Bartley J. Madden, Biden Administration, Dan Ervin, Don Boudreaux, Electric Vehicles, Energy Mandates, Energy subsidies, EV Adoption, External Benefits, External Costs, Fossil fuels, Grid Stability, Intermittancy, Kevin Williamson, Markets, Power Outages, Price Controls, regressivity, Renewable energy, Russia Sanctions, SEC Carbon Mandate, Sustainability
The frantic rush to force transition to a zero-carbon future is unnecessary and destructive to both economic well-being and the global environment. I do not subscribe to the view that a zero-carbon goal is an eventual necessity, but even if we stipulate that it is, a rational transition would eschew the immediate abandonment of fossil fuels and adopt a gradual approach relying heavily on market signals rather than a mad dash via coercion.
I’ve written about exaggerated predictions of temperature trends and catastrophes on a number of occasions (and see here for a similar view from a surprising source). What might be less obvious is the waste inherent in forcing the abandonment of mature and economic technologies in favor of, as yet, under-developed and uneconomic technologies. These failures should be obvious when the grid fails, as it does increasingly. It is often better to leave the development and dispersion of new technologies to voluntary decision-making. In time, advances will make alternative, low- or zero-carbon energy sources cost effective and competitive to users. That will include efficient energy storage at scale, new nuclear technologies, geothermal techniques, and further improvements in the carbon efficiency of fossil fuels themselves. These should be chosen by private industry, not government planners.
Boneheads At the Helm
Production of fossil fuels has been severely hampered by the Biden Administration’s policies. The sanctions on Russian oil that only began to take hold in March have caused an additional surge in the price of oil. Primarily, however, we’ve witnessed an artificial market disruption instigated by Biden’s advisors on environmental policy. After all, neither Russian oil imports nor the more recent entreaties to rogue states as Iraq and Venezuela for oil would have been necessary if not for the Administration’s war on fossil fuels. Take a gander at this White House Executive Order issued in January 2021. It reads like a guidebook on how to kill an industry. In a column this weekend, Kevin Williamson quipped about “the Biden administration’s uncanny ability to get everything everywhere wrong all at once.” That was about policy responses to inflation, but it applies to energy in particular.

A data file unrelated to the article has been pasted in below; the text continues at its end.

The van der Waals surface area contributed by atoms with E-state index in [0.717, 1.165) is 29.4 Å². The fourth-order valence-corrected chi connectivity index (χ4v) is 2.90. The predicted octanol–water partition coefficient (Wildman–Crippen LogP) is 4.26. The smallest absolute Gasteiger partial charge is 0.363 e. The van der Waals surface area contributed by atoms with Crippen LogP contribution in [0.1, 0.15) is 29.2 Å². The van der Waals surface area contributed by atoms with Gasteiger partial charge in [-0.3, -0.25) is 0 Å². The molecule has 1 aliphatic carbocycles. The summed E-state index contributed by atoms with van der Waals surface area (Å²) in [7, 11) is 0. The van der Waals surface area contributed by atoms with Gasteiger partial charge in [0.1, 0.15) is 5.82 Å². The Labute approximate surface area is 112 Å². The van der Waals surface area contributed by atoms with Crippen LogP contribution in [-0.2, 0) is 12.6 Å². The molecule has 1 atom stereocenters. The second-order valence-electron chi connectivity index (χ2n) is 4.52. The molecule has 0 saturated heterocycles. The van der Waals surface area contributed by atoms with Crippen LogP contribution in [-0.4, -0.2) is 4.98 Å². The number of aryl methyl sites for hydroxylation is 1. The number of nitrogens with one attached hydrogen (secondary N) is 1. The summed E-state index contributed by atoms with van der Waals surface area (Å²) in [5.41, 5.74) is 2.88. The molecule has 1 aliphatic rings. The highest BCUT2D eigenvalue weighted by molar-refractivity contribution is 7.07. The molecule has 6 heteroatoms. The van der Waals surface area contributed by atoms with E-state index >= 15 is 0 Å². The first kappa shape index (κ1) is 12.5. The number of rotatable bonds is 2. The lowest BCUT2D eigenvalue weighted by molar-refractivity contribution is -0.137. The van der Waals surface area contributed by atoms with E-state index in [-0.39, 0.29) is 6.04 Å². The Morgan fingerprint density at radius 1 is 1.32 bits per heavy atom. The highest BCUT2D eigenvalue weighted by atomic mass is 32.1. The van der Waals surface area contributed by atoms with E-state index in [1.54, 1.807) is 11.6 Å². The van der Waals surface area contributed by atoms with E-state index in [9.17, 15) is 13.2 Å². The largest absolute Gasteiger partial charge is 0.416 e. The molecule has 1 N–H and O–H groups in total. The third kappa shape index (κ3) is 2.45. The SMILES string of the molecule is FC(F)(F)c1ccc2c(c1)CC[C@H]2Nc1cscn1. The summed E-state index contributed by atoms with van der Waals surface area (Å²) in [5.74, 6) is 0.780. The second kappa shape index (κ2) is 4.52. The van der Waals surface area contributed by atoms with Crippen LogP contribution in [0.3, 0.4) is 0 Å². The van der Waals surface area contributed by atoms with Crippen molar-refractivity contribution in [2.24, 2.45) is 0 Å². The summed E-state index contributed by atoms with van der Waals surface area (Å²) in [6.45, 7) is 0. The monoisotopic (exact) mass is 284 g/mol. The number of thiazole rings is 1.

Scorning the Miracle
Fossil fuels are the source of cheap and reliable energy that have lifted humanity to an unprecedented level of prosperity. Fossil fuels have given a comfortable existence to billions of people, allowing them to rise out of poverty. This prosperity gives us the luxury of time to develop substitutes, not to mention much greater safety against the kind of weather extremes that have always been a fact of life. The world still gets 80% of its energy from fossil fuels. These fuels are truly a miracle, and we should not discard such valuable technologies prematurely. That forces huge long-term investments in inferior technologies that are likely to be superseded in the future by more economic refinements or even energy sources and methods now wholly unimagined. There are investors who will still wish to pursue those new technologies, perhaps with non pecuniary motives, and there are a few consumers who really want alternatives to fossil fuels.
Biden’s apparent hope that his aggressive climate agenda will be a great legacy of his presidency is at the root of his intransigence toward fossil fuels. His actions in this regard have had a profoundly negative psychological effect on the oil and gas industry. Steps such as cancellations of pipeline projects are immediately impactful in that regard, to say nothing of the supplies that would have ultimately flowed through those pipelines. These cancellations reinforce the message Biden’s been sending to the industry and its investors since his campaign: we mean to shut you down! Who wants to invest in new wells under those circumstances? Other actions have followed: no new federal oil and gas leases, methane restrictions, higher drilling fees on federal land, and a variety of climate change initiatives that bode ill for the industry, such as the SEC’s mandate on carbon disclosures and the Federal Reserve’s proposed role in policing climate impacts.
And now, Democrats are contemplating a move that would make gasoline even more scarce: price controls. As Don Boudreaux says in a recent letter to The Hill:
“Progressives incessantly threaten to tax and regulate carbon fuels into oblivion. These threats cannot but reduce investors’ willingness to fund each of the many steps – from exploration through refining to transporting gasoline to market – that are necessary to keep energy prices low. One reality reflected by today’s high prices at the pump is this hostility to carbon fuels generally and to petroleum especially. And gasoline price controls would only make matters worse by further reducing the attractiveness of investing in the petroleum industry: Why invest in bringing products to market if the prices at which you’re allowed to sell are dictated by grandstanding politicians?”